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The Boss, The Big Man and the Best Rock Song of the ’70s (Revisited)

(6/18/2011: Reposted from two years ago. R.I.P., Big Man!)

When the change was made uptown and the Big Man joined the band…

The rest was history, wasn’t it?

I am, of course, quoting from “Tenth Avenue Freeze-Out”, the second song from Bruce Springsteen’s masterpiece, Born To Run.

It seems appropriate, on the occasion of his 69th birthday, to send a shout out to the Big Man, and celebrate what I consider his finest moment –and one of the finer moments in rock and roll history.

3.54 – 6.13. That is the second it begins and the second it ends: the sax solo that follows what is possibly Springsteen’s finest (and certainly most blistering) guitar solo. We’re talking about “Jungleland”, needless to say. It is a perfect song, closing an album that also begins with a perfect song (“Thunder Road”).

More on Born To Run another time, although it’s unclear if anything else needs to be said about it. It does not need anyone to make the case it clearly and indelibly makes for itself: one of the perfect rock albums, no further questions or comments necessary. That it came as the result of a fanatical and obsessive quest on the young Springsteen’s part (he was 25 when it was released) is well-documented. What is less understood and, for younger fans who came to the party during (or after!) the ubiquity of Born In The U.S.A., is that after two critically praised but commercially D.O.A. albums, there was a very real chance that millions of frenzied fans would never get an opportunity to scream “Bruuuuuuce!” at concerts for the next several decades. The desperation, ambition and yearning wrapped inside-out each song was very real, and more than slightly mirrored the state of mind of this scruffy underdog who (not unlike Rush before they made 2112) had the balls to stay true to his vision and figure he would either hit a grand slam or go down swinging.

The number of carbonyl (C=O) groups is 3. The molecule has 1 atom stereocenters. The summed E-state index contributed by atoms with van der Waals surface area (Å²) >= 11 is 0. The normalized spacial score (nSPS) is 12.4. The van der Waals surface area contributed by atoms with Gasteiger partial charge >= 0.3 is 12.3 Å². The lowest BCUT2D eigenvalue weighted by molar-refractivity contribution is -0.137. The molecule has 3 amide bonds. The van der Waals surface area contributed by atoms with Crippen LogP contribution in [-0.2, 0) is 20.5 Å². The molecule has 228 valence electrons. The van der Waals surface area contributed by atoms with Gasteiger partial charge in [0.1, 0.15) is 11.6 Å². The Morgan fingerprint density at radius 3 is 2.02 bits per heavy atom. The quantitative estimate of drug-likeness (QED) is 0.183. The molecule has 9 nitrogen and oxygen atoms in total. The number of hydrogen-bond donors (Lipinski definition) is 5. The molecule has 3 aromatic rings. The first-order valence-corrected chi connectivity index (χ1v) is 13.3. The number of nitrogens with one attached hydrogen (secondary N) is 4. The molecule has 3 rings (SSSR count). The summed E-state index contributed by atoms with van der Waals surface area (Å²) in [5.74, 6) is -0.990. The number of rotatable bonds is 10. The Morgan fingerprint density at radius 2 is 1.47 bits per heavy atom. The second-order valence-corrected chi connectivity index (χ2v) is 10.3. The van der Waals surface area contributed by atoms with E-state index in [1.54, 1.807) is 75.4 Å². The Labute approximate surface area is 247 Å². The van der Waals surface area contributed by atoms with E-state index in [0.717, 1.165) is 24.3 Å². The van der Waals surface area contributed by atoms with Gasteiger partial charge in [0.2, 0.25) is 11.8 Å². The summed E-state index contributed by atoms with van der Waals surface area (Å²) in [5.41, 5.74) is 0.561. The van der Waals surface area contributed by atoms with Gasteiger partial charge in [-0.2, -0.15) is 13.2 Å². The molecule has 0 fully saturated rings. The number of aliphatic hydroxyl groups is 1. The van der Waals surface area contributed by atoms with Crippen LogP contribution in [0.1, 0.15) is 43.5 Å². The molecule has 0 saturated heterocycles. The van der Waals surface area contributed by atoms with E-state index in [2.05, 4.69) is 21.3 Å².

And the rest is, well, history, isn’t it?

Every element comes together (the lyrics, the energy, the playing, the production) in the creation of rock’s response, mid-decade and post-Watergate (and Vietnam, the ’60s, etc.), to the American Dream. Unlike his first two albums, where the narrators and heroes are kids in the midst of chasing shadows or making mistakes (or trying to escape their environment), on Born To Run many of the protagonists have already seen and done enough to know that, for them, drastic action is required. There is an air of regret mixed with a not-yet extinguished defiance: the dream, whatever it may entail, is not quite dead. Thus the dreamer in “Thunder Road” declaring “it’s a town full of losers and I’m pulling out of here to win” and the defiance of the title track “we can live with sadness I’ll love you with all the madness in my soul” and the affirmations of dudes and/or bandleaders knowing they got what they wanted in “She’s The One” and “Tenth Avenue Freeze-Out”.